The Cynet 360 platform is the world’s fastest IR tool and includes automated attack detection and remediationLearn More
An incident response team is responsible for responding to cyber security incidents, such as data breaches, cyber attacks, and system failure.
Incident response teams are composed of different roles, typically including a team leader, communications liaison, a lead investigator, as well as analysts, researchers, and legal representatives.
There are three main types of incident response teams—Computer Security Incident Response Team (CSIRT), Computer Emergency Response Team (CERT), and Security Operations Center (SOC). This article explains how each team differs, what to consider when creating an incident response team, and best practices for choosing roles and tools.
In this article, you will learn:
An incident response team, also called an incident response unit, is a group responsible for planning for and responding to IT incidents, including cyber attacks, systems failures, and data breaches. These teams can be also responsible for developing incident response plans, searching for and resolving system vulnerabilities, enforcing security policies, and evaluating security best practices.
Incident response teams may be referred to by several names, often used interchangeably. In general, these teams perform similar tasks although there are differences. Some forms that incident response teams can take include:
To build an incident response team, you need to start with the right people and skill sets. The most effective teams include a wide variety of professionals to help manage all aspects of an incident and provide a broad range of expertise. Incident response team roles often include:
When creating and managing your team, you can use an incident response template. These templates are not complete incident response plans, but can serve as a good starting point.
When creating your team, there are a few considerations you should keep in mind. These considerations can help you ensure that your team is able to collaborate effectively and can help reduce gaps in expertise and functioning.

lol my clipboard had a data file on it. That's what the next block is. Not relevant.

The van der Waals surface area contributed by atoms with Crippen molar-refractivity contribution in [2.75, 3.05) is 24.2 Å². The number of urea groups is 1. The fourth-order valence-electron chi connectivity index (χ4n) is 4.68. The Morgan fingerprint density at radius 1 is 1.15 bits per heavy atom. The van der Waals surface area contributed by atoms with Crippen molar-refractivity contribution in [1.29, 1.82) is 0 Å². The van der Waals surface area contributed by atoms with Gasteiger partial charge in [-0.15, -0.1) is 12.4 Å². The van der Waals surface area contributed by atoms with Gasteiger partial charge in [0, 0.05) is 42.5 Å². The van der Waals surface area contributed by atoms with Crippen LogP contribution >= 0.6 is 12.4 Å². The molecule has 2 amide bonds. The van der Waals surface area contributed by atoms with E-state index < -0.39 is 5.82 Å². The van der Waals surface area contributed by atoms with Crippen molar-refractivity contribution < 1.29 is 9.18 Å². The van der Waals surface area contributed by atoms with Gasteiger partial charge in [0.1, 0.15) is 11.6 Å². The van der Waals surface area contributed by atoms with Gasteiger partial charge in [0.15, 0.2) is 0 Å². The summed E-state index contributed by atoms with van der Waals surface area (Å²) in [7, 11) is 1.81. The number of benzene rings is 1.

Once your team is assembled, they’re ready to start preparing for and handling IT incidents. Unfortunately, even with extensive preparation, incident response can feel overwhelming, especially for immature teams. To help develop your team’s skills, you can start by training them to implement the following practices.
Supplement tools with insight
While technology is a great help in detecting incidents, it can’t detect all suspicious events and is most effective when assisted by the insight of cyber security teams. In particular, teams may be better at investigating:
In assessing these issues, teams may find tools such as user and entity behavioral analytics (UEBA) solutions helpful. These tools can create or be fed baselines of “acceptable” behavior and alert teams when a deviant event occurs. Teams can then use the information provided by these tools to evaluate the event. They can also try to improve future tool responses by using the results to refine functioning.
Use a centralized approach
Centralizing your efforts makes most aspects of incident response easier. In particular, this includes monitoring and logging information, and cyber security or management tooling.
Centralizing information makes analysis of data easier and increases the accuracy of results by providing context for the events being evaluated. The most common way to achieve this type of centralization is with system information and event management (SIEM) solutions. These solutions can ingest data from across your systems and aggregate it into a single source.
Centralization of tooling makes it easier for teams to manage configurations and maintain systems. It also enables teams to respond more efficiently since they don’t have to constantly switch between tools to accomplish a task. One way of achieving this is with cyber security orchestration, automation, and response (SOAR) solutions. These solutions enable you to ingest alert information, automate protective measures, and standardize responses system wide.
Base your actions on evidence
When you receive a cyber security alert you may be quick to jump to conclusions about whether the alert is important, what caused it, or how to address it. However, teams should avoid acting on these gut reactions and instead take the time to investigate events properly.
Casually dismissing an event can lead to oversight that later leads to a more significant attack, such as an advanced persistent threat. Likewise, following an assumption about what caused an alert or how to remediate it without first confirming your suspicions can end up causing damage or result in an insufficient response.
By taking the time to carefully investigate events can better ensure that your incident identification is accurate. Then you can respond effectively and efficiently without wasting effort or putting systems or workloads at risk.
Cynet understands that building and managing an incident response team is not a viable option for all organizations. This is why, in addition to providing incident response automation, Cynet offers on-demand incident response services.
CyOps, Cynet’s Cyber SWAT team, is on call 24/7/365, allowing enterprises of all sizes to get access to the same expert security staff that protect the largest enterprises. Here’s what you can expect from the CyOps incident response team:
Learn how the Cynet Autonomous Breach Protection platform and the CyOps 24/7 incident response team can help you.